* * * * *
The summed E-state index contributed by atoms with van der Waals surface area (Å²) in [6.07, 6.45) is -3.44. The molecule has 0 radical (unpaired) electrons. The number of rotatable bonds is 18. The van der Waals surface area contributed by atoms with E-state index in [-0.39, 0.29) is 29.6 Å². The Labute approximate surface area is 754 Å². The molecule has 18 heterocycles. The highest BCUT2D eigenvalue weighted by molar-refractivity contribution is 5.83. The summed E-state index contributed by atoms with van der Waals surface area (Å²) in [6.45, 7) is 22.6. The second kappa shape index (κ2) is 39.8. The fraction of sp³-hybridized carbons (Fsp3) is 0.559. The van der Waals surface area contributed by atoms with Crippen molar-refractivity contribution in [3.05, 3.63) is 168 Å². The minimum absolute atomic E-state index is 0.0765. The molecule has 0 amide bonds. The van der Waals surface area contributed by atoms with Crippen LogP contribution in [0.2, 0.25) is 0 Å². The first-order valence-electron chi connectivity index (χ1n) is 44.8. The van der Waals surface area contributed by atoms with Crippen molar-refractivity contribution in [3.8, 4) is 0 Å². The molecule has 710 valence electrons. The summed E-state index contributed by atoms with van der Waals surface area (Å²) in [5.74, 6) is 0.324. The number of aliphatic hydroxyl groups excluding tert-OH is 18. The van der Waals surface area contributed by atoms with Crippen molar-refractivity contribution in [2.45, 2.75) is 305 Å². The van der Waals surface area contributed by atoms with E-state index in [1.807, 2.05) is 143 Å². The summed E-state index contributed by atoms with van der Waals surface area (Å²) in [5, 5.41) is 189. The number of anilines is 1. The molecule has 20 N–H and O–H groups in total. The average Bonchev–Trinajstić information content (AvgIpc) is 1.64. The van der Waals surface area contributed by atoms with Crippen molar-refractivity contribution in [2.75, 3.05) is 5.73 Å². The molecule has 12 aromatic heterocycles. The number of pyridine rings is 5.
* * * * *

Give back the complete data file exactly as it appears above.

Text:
The summed E-state index contributed by atoms with van der Waals surface area (Å²) in [6.07, 6.45) is -3.44. The molecule has 0 radical (unpaired) electrons. The number of rotatable bonds is 18. The van der Waals surface area contributed by atoms with E-state index in [-0.39, 0.29) is 29.6 Å². The Labute approximate surface area is 754 Å². The molecule has 18 heterocycles. The highest BCUT2D eigenvalue weighted by molar-refractivity contribution is 5.83. The summed E-state index contributed by atoms with van der Waals surface area (Å²) in [6.45, 7) is 22.6. The second kappa shape index (κ2) is 39.8. The fraction of sp³-hybridized carbons (Fsp3) is 0.559. The van der Waals surface area contributed by atoms with Crippen molar-refractivity contribution in [3.05, 3.63) is 168 Å². The minimum absolute atomic E-state index is 0.0765. The molecule has 0 amide bonds. The van der Waals surface area contributed by atoms with Crippen LogP contribution in [0.2, 0.25) is 0 Å². The first-order valence-electron chi connectivity index (χ1n) is 44.8. The van der Waals surface area contributed by atoms with Crippen molar-refractivity contribution in [3.8, 4) is 0 Å². The molecule has 710 valence electrons. The summed E-state index contributed by atoms with van der Waals surface area (Å²) in [5.74, 6) is 0.324. The number of aliphatic hydroxyl groups excluding tert-OH is 18. The van der Waals surface area contributed by atoms with Crippen molar-refractivity contribution in [2.45, 2.75) is 305 Å². The van der Waals surface area contributed by atoms with E-state index in [1.807, 2.05) is 143 Å². The summed E-state index contributed by atoms with van der Waals surface area (Å²) in [5, 5.41) is 189. The number of anilines is 1. The molecule has 20 N–H and O–H groups in total. The average Bonchev–Trinajstić information content (AvgIpc) is 1.64. The van der Waals surface area contributed by atoms with Crippen molar-refractivity contribution in [2.75, 3.05) is 5.73 Å². The molecule has 12 aromatic heterocycles. The number of pyridine rings is 5.